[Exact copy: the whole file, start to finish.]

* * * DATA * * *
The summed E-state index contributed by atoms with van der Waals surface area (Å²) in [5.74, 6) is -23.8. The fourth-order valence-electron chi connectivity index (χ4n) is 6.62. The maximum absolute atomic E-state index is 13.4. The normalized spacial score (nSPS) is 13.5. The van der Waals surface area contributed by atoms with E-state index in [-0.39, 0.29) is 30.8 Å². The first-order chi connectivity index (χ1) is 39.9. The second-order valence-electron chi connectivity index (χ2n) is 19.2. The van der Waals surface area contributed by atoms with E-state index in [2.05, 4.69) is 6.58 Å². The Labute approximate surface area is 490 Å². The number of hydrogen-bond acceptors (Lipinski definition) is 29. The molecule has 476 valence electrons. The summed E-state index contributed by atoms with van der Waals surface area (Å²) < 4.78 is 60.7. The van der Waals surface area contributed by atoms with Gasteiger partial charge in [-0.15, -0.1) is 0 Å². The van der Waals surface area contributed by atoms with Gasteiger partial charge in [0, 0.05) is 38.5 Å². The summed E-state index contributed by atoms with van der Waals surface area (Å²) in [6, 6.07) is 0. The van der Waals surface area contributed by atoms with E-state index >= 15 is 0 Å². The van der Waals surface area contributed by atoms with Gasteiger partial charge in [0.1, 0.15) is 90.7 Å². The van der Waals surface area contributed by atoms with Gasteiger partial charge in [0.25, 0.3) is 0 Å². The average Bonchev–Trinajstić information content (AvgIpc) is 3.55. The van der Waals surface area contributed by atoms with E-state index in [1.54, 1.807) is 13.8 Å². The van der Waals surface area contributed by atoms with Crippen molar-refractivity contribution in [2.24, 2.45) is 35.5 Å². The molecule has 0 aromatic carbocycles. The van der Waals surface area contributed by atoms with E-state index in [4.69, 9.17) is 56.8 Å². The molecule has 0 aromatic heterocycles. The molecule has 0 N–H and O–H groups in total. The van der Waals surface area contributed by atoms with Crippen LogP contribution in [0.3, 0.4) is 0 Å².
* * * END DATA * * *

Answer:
The summed E-state index contributed by atoms with van der Waals surface area (Å²) in [5.74, 6) is -23.8. The fourth-order valence-electron chi connectivity index (χ4n) is 6.62. The maximum absolute atomic E-state index is 13.4. The normalized spacial score (nSPS) is 13.5. The van der Waals surface area contributed by atoms with E-state index in [-0.39, 0.29) is 30.8 Å². The first-order chi connectivity index (χ1) is 39.9. The second-order valence-electron chi connectivity index (χ2n) is 19.2. The van der Waals surface area contributed by atoms with E-state index in [2.05, 4.69) is 6.58 Å². The Labute approximate surface area is 490 Å². The number of hydrogen-bond acceptors (Lipinski definition) is 29. The molecule has 476 valence electrons. The summed E-state index contributed by atoms with van der Waals surface area (Å²) < 4.78 is 60.7. The van der Waals surface area contributed by atoms with Gasteiger partial charge in [-0.15, -0.1) is 0 Å². The van der Waals surface area contributed by atoms with Gasteiger partial charge in [0, 0.05) is 38.5 Å². The summed E-state index contributed by atoms with van der Waals surface area (Å²) in [6, 6.07) is 0. The van der Waals surface area contributed by atoms with E-state index >= 15 is 0 Å². The van der Waals surface area contributed by atoms with Gasteiger partial charge in [0.1, 0.15) is 90.7 Å². The van der Waals surface area contributed by atoms with Gasteiger partial charge in [0.25, 0.3) is 0 Å². The average Bonchev–Trinajstić information content (AvgIpc) is 3.55. The van der Waals surface area contributed by atoms with E-state index in [1.54, 1.807) is 13.8 Å². The van der Waals surface area contributed by atoms with Crippen molar-refractivity contribution in [2.24, 2.45) is 35.5 Å². The molecule has 0 aromatic carbocycles. The van der Waals surface area contributed by atoms with E-state index in [4.69, 9.17) is 56.8 Å². The molecule has 0 aromatic heterocycles. The molecule has 0 N–H and O–H groups in total. The van der Waals surface area contributed by atoms with Crippen LogP contribution in [0.3, 0.4) is 0 Å².